My friend Walter is new to New York City. He understood that real estate was at a premium before moving, but once he tried to fit his life into a small one-bedroom apartment it was a clear that he would have to make some adjustments. No space. Space funk.

In the classic battle of New York City vs. man the city usually wins. You have to work with what you’re given. In this case, space, or lack thereof. Walter said eff the funk and made lemonade out of lumber. Here is his story:

Back in November 2011 I found out that I had been transferred to New York City for my job as an airline pilot. I had a few months to think about what was going on before I moved, but let’s face it: finding an apartment in New York is pretty difficult to do from outside of New York. After burning my vacation haphazardly looking, I broke down, hired a broker, and after a few frustrating days of hiking all over town, found a little one-bedroom first-floor apartment in Murray Hill. I told my broker: “This is it, I want this one.”

And boy, have I ever wished I had been carrying a tape measure.

The specs: Roughly 250 square feet, with a bedroom that only measures 9 feet wide by 7 feet long, my whole space is smaller than my cousin’s walk-in-closet. When I took a tape-measure to it I quickly realized that almost nothing I owned at the time– and this after selling nearly everything I owned – was going to fit. On to plan, at this point, Q: deal with it.

I moved in mid-June, the movers delivered my stuff early July, and very quickly space disappeared for walking. Or sitting. Besides a general lack of space, there was a lack of shelving for food storage. So I constructed, in my kitchen, a small poplar spice shelf, complete with bent-steel rails; much to the amusement of my urbanite friends. Woodworking in a small place wasn’t so hard… just messy.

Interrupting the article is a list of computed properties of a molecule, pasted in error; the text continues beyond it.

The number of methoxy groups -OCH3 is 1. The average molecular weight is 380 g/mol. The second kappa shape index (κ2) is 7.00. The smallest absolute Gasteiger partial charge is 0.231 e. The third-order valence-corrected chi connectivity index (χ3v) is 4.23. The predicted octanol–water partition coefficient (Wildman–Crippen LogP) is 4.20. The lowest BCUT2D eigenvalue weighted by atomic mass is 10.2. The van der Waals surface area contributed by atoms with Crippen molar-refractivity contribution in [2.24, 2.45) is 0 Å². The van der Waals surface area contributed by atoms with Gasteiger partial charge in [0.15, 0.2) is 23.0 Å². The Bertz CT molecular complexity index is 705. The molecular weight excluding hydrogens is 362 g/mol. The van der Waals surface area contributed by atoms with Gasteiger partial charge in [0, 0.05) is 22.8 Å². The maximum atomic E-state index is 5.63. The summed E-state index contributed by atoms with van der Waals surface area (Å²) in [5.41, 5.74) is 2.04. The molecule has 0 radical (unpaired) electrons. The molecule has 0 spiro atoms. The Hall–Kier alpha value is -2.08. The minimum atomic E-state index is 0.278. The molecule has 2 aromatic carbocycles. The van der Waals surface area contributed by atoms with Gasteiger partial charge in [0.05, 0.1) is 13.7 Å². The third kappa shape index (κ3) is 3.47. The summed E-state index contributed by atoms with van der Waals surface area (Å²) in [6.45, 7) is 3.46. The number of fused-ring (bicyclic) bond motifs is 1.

However, even with all the room that saved me (cough, cough), it still wasn’t enough space. Something had to be done, and soon. I was bored, and getting a little tired of museums, happy hours, eating nice meals out and having an apartment that lacked voluminous mounds of sawdust.

Enter: The Lofted Bed.

There are many types of lofts in the world: hay lofts, storage lofts, the loft of a down jacket, but what I was really interested in was the restful kind of loft (besides the hay loft, which is more the romantic type anyway): a bed loft. For my purposes, a loft had to fulfill three main objectives:

-It had to accommodate a queen-sized mattress.
-I had to be able to walk around underneath the loft without hitting my head.
-The bed needed to be easy-ish to take apart once it was time to move.

Not collapsing while I slept obviously factored into the secondary design requirements.

At first I considered buying a loft, like those sold by local Brooklyn outfit, Sticks for Stones. For $800 they deliver and install, but what fun is that? Instead, I started researching bed designs from all over the internet and found a few great designs on, of all places, Pinterest. Go figure. Some were pink, others… had flowers. *gasp* Research led to drawings, led to drafting, and then a computer model on formerly-Google’s now-Trimble’s Sketchup. This software allows an user to build, in three-dimensional space, projects ranging from a landscaping drawing, to a small piece of furniture to a huge architectural project; all for free.

I spent something close to 30 or 40 hours over two weeks drafting multiple designs for the loft, using the dimensions of the room to ensure it would all nestle together. I decided on a configuration (2×6” uprights, 2×6” beams with 2×4” braces and a plywood deck) and headed down the street to Lumber Boys for some long boards and pre-cut plywood.

And so it began. One frantic weekend, a few last-minute design tweaks, multiple trips to Home Depot, one borrowed chop saw, and voila: a 56 square foot workshop was born.

The results were messy, and crowded. But ultimately, a bed came together. My next place will have bigger cabinets… and a proper bedroom.

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